SIMON HATHAWAY - MANAGING DIRECTOR, SAATCHI & SAATCHI X

- Are brands spending more money on retail and on in-store communications?

Globally, we are seeing more money being spent in-store as media fragments and retail consolidates. It has been slower in the UK, because our highly evolved marketing community is siloed and it's tough to move money out of non-traditional channels.

- Is there more to retail communications than just discounts and promotions?

Shoppers don't choose, they deselect. Discount and promotion are rather blunt instruments in that context, and there are better tools that can also help retain the value in the brand and category. Most marketers are waking up to the competitive advantage quality shopper communication can deliver.

- Are these communications largely focused on product or can it be used for broader brand activity?

It's about experience. If you want to build a brand that people will love, they have to enjoy buying it, too. The store is the theatre of dreams. If you simply focus on product benefit, you won't make that dream come true. Great in-store connects emotionally, and if you do that well, it will help build your brand.

- How is digital changing the in-store and retail market?

Digital is the way ahead, but it's not had a dramatic impact quite yet. To date, we have seen the greatest benefit in compliance. I'd suggest that screens, especially the mobile phone, will dramatically change in-store communication in the future.

- What attitudes do retailers adopt towards brand communications in their stores?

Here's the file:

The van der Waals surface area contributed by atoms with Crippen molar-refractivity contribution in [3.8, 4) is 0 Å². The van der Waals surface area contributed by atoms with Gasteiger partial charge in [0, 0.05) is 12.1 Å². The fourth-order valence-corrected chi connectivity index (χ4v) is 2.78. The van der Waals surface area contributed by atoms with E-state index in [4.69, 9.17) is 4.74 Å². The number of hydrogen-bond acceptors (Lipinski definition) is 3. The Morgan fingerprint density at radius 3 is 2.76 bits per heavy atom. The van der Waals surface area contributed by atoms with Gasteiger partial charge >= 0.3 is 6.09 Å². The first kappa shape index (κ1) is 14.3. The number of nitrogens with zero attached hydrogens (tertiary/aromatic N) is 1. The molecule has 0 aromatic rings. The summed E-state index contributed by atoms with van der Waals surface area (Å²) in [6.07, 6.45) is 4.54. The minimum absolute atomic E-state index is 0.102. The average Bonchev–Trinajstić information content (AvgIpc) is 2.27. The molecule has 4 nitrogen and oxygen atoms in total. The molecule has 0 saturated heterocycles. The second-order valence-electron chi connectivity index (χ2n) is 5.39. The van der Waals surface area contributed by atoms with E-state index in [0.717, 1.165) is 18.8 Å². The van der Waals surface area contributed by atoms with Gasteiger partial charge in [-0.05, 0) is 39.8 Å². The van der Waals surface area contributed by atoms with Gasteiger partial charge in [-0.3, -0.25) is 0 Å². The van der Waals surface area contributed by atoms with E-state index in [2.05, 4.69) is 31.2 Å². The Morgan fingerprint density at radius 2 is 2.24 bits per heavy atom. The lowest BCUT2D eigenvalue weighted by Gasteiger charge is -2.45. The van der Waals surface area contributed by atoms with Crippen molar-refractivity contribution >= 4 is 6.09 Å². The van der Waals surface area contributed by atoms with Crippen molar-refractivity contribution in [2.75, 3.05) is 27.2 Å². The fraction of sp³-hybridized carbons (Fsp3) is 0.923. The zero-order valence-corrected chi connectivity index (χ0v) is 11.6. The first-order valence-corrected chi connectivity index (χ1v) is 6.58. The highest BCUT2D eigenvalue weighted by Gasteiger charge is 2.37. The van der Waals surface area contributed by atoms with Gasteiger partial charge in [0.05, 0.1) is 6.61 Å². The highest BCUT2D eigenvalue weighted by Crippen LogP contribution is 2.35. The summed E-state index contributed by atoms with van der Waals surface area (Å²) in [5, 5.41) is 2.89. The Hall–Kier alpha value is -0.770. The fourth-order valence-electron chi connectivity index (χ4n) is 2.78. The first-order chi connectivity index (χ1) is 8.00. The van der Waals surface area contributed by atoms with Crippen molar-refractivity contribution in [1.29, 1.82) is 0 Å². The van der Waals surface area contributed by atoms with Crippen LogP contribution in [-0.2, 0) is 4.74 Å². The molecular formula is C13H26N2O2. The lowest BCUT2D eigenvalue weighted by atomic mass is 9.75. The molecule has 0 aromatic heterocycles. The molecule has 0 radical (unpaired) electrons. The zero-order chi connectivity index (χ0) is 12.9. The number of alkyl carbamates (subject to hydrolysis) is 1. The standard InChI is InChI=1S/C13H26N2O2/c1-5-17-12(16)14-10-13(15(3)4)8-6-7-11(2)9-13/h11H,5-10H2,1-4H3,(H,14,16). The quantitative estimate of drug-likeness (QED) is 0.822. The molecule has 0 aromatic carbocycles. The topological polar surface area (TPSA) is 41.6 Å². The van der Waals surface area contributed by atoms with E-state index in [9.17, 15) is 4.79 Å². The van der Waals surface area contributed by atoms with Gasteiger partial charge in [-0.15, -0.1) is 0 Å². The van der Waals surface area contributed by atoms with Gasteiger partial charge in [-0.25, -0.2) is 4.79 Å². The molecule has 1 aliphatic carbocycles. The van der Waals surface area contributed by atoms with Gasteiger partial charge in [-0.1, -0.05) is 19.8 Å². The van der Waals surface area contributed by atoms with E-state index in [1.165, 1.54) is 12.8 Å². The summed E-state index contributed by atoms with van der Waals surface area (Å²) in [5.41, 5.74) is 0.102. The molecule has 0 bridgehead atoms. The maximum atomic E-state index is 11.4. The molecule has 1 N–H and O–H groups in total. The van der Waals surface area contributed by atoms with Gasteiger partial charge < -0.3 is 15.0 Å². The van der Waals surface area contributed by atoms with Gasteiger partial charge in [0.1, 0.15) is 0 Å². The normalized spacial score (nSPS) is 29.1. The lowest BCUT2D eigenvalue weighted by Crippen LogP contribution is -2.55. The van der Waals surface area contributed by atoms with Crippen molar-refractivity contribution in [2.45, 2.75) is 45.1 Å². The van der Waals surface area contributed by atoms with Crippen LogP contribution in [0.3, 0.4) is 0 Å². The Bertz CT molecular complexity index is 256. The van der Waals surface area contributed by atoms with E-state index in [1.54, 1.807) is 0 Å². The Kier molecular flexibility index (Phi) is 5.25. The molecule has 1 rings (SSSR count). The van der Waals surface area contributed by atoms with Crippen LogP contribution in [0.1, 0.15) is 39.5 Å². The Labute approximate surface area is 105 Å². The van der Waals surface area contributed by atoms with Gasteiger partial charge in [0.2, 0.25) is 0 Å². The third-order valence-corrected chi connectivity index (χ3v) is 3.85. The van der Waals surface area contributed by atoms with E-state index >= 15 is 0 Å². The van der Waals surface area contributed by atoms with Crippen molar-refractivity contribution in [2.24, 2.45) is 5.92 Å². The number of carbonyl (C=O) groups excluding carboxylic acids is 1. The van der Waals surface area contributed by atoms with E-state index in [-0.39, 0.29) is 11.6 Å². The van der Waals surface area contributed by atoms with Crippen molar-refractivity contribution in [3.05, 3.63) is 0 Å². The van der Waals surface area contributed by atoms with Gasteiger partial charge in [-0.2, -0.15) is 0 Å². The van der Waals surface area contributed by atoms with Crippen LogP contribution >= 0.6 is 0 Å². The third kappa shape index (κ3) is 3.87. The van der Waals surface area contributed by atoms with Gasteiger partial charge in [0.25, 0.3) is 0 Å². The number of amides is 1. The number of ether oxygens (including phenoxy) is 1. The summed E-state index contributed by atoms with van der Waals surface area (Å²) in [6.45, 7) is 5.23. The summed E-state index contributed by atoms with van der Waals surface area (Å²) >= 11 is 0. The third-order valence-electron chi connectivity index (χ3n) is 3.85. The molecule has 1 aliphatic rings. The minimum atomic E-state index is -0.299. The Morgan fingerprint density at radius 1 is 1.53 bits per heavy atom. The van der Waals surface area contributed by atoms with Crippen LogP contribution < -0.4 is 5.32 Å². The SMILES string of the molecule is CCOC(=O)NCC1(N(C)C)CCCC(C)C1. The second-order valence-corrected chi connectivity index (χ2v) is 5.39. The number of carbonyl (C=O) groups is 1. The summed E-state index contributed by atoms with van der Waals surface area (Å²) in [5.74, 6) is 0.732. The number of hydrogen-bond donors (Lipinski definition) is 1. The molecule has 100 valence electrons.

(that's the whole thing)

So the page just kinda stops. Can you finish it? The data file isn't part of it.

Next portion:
Retailers are brands, so it's not surprising they have strong views on how other brands behave in their stores. You have to build strong relationships, but if the retailer has a strong private label, that will be based on co-opetition.

- Can you think of examples of effective retail and in-store communications?

Toyota's "pop-up" retail for the launch of its Auris model was very strong, and the multibrand platforms from Boots are well dialled into its shoppers.

- How much is the retail sector growing, and are we likely to see more agencies moving into this space?

It's growing steadily, so a lot of agencies are now talking shopper. Whether they can deliver or are simply just repackaging "integrated" is a more interesting question.

- What sorts of innovations and technologies can we expect to see in-store over the coming year?

I hope M-Bar-Go takes off, and I'd like to see someone using Quode in the next year, but the real step change in-store will be with radio frequency identification. It also excites me what the Metro Group is doing at its Future Store in Germany.

- What are your favourite stores and retail chains?

I love Urban Outfitters, but my number one is Patagonia. Its move into surf has been beautiful to watch. The way it took Keith Malloy's Bend to Baja film and worked it from web to store was inspired. Unfortunately, my local store is in Chamonix, and I can't find an excuse to visit them in California to buy an innovative merino wool wetsuit.